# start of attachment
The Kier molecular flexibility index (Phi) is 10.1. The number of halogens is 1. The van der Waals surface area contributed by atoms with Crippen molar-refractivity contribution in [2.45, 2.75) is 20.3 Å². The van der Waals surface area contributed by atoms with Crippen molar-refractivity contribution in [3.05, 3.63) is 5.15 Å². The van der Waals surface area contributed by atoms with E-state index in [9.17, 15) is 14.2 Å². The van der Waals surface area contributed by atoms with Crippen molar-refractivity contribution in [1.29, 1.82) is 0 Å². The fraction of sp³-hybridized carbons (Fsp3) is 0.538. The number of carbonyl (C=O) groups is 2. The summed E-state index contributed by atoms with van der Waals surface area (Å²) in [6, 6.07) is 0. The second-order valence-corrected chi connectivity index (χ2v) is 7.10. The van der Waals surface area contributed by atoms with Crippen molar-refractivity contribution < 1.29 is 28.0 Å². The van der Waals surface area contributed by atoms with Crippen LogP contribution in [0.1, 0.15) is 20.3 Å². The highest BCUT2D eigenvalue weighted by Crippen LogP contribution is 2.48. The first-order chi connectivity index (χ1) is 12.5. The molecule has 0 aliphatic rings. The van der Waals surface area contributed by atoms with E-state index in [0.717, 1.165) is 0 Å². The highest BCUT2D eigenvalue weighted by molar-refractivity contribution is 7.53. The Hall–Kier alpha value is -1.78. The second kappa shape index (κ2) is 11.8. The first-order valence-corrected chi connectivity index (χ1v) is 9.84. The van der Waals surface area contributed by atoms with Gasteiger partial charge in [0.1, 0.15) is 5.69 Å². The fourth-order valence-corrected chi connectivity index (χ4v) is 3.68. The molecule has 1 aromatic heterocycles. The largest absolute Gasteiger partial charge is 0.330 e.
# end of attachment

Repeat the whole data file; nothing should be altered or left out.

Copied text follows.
The Kier molecular flexibility index (Phi) is 10.1. The number of halogens is 1. The van der Waals surface area contributed by atoms with Crippen molar-refractivity contribution in [2.45, 2.75) is 20.3 Å². The van der Waals surface area contributed by atoms with Crippen molar-refractivity contribution in [3.05, 3.63) is 5.15 Å². The van der Waals surface area contributed by atoms with E-state index in [9.17, 15) is 14.2 Å². The van der Waals surface area contributed by atoms with Crippen molar-refractivity contribution in [1.29, 1.82) is 0 Å². The fraction of sp³-hybridized carbons (Fsp3) is 0.538. The number of carbonyl (C=O) groups is 2. The summed E-state index contributed by atoms with van der Waals surface area (Å²) in [6, 6.07) is 0. The second-order valence-corrected chi connectivity index (χ2v) is 7.10. The van der Waals surface area contributed by atoms with Crippen molar-refractivity contribution < 1.29 is 28.0 Å². The van der Waals surface area contributed by atoms with Crippen LogP contribution in [0.1, 0.15) is 20.3 Å². The highest BCUT2D eigenvalue weighted by Crippen LogP contribution is 2.48. The first-order chi connectivity index (χ1) is 12.5. The molecule has 0 aliphatic rings. The van der Waals surface area contributed by atoms with E-state index in [0.717, 1.165) is 0 Å². The highest BCUT2D eigenvalue weighted by molar-refractivity contribution is 7.53. The Hall–Kier alpha value is -1.78. The second kappa shape index (κ2) is 11.8. The first-order valence-corrected chi connectivity index (χ1v) is 9.84. The van der Waals surface area contributed by atoms with Gasteiger partial charge in [0.1, 0.15) is 5.69 Å². The fourth-order valence-corrected chi connectivity index (χ4v) is 3.68. The molecule has 1 aromatic heterocycles. The largest absolute Gasteiger partial charge is 0.330 e.